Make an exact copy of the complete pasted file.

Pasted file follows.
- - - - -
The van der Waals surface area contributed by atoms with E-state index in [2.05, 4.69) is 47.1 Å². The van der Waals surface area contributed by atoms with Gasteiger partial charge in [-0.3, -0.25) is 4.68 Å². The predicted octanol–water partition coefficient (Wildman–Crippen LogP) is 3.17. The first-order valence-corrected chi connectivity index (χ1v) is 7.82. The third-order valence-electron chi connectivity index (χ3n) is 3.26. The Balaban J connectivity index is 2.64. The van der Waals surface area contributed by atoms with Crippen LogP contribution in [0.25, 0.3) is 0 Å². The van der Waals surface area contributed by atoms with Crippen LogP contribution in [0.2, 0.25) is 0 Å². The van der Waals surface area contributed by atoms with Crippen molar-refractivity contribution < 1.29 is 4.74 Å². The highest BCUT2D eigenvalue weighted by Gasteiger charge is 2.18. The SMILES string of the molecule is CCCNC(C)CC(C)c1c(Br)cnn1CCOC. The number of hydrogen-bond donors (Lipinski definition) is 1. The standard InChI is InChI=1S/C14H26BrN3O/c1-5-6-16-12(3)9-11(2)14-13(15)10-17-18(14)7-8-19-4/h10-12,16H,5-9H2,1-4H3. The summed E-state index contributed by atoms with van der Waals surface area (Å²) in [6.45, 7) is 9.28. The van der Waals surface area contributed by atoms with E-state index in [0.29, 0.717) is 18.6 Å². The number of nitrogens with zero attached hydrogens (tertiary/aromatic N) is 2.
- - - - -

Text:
The van der Waals surface area contributed by atoms with E-state index in [2.05, 4.69) is 47.1 Å². The van der Waals surface area contributed by atoms with Gasteiger partial charge in [-0.3, -0.25) is 4.68 Å². The predicted octanol–water partition coefficient (Wildman–Crippen LogP) is 3.17. The first-order valence-corrected chi connectivity index (χ1v) is 7.82. The third-order valence-electron chi connectivity index (χ3n) is 3.26. The Balaban J connectivity index is 2.64. The van der Waals surface area contributed by atoms with Crippen LogP contribution in [0.25, 0.3) is 0 Å². The van der Waals surface area contributed by atoms with Crippen LogP contribution in [0.2, 0.25) is 0 Å². The van der Waals surface area contributed by atoms with Crippen molar-refractivity contribution < 1.29 is 4.74 Å². The highest BCUT2D eigenvalue weighted by Gasteiger charge is 2.18. The SMILES string of the molecule is CCCNC(C)CC(C)c1c(Br)cnn1CCOC. The number of hydrogen-bond donors (Lipinski definition) is 1. The standard InChI is InChI=1S/C14H26BrN3O/c1-5-6-16-12(3)9-11(2)14-13(15)10-17-18(14)7-8-19-4/h10-12,16H,5-9H2,1-4H3. The summed E-state index contributed by atoms with van der Waals surface area (Å²) in [6.45, 7) is 9.28. The van der Waals surface area contributed by atoms with E-state index in [0.29, 0.717) is 18.6 Å². The number of nitrogens with zero attached hydrogens (tertiary/aromatic N) is 2.